Most drivers have to fight icy patches during bad winter weather by themselves. Swedish carmaker Volvo envisions a different world where cars share information with one another about slippery road conditions—and it’s building a roving swarm of 1000 smart cars to test the idea.
Volvo’s test fleet of cars would rely upon a cloud-based network to share information about driving conditions. If one car encounters an icy patch, it could transmit a slippery-road warning broadcast to other cars in the fleet. Another car that might have to stop and put on its hazard lights would also automatically broadcast its location to nearby vehicles. Those two features serve as first steps toward a grander vision for Volvo.
“This will bring us closer to our safety vision that by 2020 no one should be killed or seriously injured in a new Volvo car,” said Erik Israelsson, project leader of the Cooperative Intelligent Transport System at Volvo Cars, in a press release.
The cloud-based warning system could also alert public officials about where they need to tackle winter road maintenance. Volvo Cars is working on the new project with the Swedish Transport Administration and the Norwegian Public Roads Administration.
Part of the project involves Volvo boosting its current test fleet of 50 cars to 1000 cars. The carmaker plans to deploy the test fleet to Gothenburg in Sweden and Oslo in Norway to see how the system fares in deep winter conditions.
Volvo also plans to test other concepts for communicating road safety alerts through cloud-based networks. A separate warning system aims to alert both car drivers and bicycle riders in case of impending collision so that both can take action.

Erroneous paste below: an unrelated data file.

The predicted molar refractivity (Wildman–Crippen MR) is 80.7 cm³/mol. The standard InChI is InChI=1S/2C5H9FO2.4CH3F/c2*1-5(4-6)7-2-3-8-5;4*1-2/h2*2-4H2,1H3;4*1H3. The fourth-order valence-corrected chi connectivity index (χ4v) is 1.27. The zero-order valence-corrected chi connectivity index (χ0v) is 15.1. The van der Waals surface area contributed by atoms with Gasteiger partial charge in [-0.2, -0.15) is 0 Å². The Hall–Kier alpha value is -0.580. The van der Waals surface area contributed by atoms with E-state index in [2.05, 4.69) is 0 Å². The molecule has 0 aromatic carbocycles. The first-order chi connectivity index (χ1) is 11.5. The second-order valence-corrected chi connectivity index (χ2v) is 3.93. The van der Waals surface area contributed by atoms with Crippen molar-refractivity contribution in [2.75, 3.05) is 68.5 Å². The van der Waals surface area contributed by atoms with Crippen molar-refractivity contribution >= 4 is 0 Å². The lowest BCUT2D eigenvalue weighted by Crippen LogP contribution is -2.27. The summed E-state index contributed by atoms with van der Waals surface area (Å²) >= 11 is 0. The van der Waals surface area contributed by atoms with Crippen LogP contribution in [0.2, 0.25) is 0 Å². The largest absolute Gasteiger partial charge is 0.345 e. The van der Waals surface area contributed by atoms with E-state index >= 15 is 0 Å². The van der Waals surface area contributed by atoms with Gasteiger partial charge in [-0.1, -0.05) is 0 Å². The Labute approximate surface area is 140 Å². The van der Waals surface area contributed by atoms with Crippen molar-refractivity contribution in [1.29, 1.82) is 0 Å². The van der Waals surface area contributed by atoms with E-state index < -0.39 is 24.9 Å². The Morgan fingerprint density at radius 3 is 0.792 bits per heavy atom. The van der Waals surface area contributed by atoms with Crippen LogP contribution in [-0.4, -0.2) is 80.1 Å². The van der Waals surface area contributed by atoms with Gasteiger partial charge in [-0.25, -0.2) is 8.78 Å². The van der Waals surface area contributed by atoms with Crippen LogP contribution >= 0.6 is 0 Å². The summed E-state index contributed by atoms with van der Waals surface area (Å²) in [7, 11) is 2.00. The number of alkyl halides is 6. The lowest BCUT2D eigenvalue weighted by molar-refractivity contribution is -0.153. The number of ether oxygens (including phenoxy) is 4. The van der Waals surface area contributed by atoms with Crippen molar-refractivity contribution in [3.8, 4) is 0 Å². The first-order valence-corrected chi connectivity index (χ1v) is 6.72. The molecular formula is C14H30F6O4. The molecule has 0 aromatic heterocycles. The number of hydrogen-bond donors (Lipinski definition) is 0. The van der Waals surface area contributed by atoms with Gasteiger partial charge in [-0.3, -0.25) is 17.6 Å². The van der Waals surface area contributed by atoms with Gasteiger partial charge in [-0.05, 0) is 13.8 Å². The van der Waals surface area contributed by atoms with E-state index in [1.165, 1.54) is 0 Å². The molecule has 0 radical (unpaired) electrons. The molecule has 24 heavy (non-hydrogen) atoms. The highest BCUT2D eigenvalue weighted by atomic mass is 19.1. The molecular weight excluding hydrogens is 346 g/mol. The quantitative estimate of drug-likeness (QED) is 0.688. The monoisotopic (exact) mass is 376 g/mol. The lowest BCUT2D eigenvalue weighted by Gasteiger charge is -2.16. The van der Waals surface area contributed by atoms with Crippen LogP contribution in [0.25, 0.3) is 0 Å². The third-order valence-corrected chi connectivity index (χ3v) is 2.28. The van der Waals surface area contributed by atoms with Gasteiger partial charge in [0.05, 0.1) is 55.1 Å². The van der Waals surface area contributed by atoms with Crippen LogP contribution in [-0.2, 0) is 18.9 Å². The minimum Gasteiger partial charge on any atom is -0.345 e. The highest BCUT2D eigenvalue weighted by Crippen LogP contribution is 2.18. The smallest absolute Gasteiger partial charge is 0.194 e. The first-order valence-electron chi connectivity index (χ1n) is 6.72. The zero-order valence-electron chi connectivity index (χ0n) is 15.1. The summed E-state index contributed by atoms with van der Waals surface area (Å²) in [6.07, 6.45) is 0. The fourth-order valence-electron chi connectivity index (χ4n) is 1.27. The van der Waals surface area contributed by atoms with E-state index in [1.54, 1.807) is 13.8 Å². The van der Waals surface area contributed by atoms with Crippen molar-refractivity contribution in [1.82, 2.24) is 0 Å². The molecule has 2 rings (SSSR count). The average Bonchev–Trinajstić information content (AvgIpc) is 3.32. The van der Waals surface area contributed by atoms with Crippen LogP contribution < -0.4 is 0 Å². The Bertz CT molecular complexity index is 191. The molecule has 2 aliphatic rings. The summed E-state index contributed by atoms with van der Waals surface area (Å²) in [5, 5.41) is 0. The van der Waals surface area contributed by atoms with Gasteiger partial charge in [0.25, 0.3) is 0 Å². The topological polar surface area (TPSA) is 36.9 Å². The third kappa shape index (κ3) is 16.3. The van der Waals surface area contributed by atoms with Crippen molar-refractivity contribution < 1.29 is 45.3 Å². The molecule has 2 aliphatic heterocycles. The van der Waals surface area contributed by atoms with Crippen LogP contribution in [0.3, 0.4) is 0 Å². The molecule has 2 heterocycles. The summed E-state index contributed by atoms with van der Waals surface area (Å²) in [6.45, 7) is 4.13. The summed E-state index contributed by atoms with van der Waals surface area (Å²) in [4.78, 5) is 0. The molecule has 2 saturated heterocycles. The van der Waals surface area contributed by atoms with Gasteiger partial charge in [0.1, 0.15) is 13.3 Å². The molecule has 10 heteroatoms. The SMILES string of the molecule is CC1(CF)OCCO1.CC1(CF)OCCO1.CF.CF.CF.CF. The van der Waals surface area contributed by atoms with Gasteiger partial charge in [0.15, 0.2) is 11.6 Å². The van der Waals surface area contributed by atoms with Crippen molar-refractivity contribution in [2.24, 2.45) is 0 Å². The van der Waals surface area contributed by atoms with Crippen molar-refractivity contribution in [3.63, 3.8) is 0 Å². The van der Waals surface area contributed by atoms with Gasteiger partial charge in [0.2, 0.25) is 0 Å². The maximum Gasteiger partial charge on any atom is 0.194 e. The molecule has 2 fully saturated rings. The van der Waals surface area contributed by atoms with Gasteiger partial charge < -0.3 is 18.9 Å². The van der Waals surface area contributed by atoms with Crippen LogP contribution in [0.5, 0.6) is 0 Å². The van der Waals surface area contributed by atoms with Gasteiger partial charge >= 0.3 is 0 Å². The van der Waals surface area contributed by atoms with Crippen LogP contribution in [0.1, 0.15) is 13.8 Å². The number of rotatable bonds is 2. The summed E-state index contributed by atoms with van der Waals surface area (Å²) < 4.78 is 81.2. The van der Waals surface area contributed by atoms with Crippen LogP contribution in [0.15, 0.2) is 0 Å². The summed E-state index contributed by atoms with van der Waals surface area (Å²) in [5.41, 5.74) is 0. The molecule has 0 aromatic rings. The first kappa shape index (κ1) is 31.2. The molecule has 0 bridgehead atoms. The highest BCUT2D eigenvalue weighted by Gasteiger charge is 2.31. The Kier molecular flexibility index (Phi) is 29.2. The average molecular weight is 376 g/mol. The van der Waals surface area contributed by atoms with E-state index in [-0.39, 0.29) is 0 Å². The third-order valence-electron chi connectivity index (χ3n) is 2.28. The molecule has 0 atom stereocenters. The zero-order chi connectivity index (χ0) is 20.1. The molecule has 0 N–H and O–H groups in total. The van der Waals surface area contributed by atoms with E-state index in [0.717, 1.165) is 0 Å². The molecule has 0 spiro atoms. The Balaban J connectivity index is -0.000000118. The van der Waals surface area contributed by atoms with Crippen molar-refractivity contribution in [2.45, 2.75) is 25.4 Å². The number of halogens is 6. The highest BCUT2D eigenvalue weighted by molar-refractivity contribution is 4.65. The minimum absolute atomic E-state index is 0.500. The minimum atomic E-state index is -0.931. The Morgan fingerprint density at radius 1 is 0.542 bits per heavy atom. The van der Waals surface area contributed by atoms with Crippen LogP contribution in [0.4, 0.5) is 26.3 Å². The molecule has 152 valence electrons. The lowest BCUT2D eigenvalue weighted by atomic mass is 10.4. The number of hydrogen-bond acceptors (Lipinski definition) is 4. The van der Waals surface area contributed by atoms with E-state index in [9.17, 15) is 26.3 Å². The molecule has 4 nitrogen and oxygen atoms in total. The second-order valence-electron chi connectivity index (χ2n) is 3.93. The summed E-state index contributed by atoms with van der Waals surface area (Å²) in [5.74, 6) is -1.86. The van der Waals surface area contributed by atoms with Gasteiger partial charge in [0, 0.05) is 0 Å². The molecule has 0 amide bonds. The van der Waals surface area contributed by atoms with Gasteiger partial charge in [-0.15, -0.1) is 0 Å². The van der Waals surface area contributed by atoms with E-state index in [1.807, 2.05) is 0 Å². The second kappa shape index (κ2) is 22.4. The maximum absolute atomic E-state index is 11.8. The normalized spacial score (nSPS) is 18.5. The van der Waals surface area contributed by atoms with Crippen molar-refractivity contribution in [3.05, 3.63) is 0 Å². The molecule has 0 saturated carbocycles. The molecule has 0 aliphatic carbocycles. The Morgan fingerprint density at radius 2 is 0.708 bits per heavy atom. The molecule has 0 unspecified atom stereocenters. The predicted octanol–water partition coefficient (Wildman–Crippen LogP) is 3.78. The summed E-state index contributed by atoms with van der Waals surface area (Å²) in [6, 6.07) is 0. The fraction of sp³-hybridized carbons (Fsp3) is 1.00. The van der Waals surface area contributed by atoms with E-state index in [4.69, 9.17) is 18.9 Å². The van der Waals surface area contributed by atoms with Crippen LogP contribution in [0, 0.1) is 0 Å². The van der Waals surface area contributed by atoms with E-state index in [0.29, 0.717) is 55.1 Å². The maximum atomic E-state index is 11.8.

That’s all well and good as long as human drivers remain behind the wheel. But Volvo, like Google, also wants to test autonomous vehicle technologies that could potentially react much faster to dangerous situations than any human. For instance, Volvo’s engineers are developing trucks that can automatically take over the steering or brakes to avoid accidents. A separate fleet of Volvo cars is also testing self-driving robot car technology on the streets of Gothenburg.
Jeremy Hsu has been working as a science and technology journalist in New York City since 2008. He has written on subjects as diverse as supercomputing and wearable electronics for IEEE Spectrum. When he’s not trying to wrap his head around the latest quantum computing news for Spectrum, he also contributes to a variety of publications such as Scientific American, Discover, Popular Science, and others. He is a graduate of New York University’s Science, Health & Environmental Reporting Program.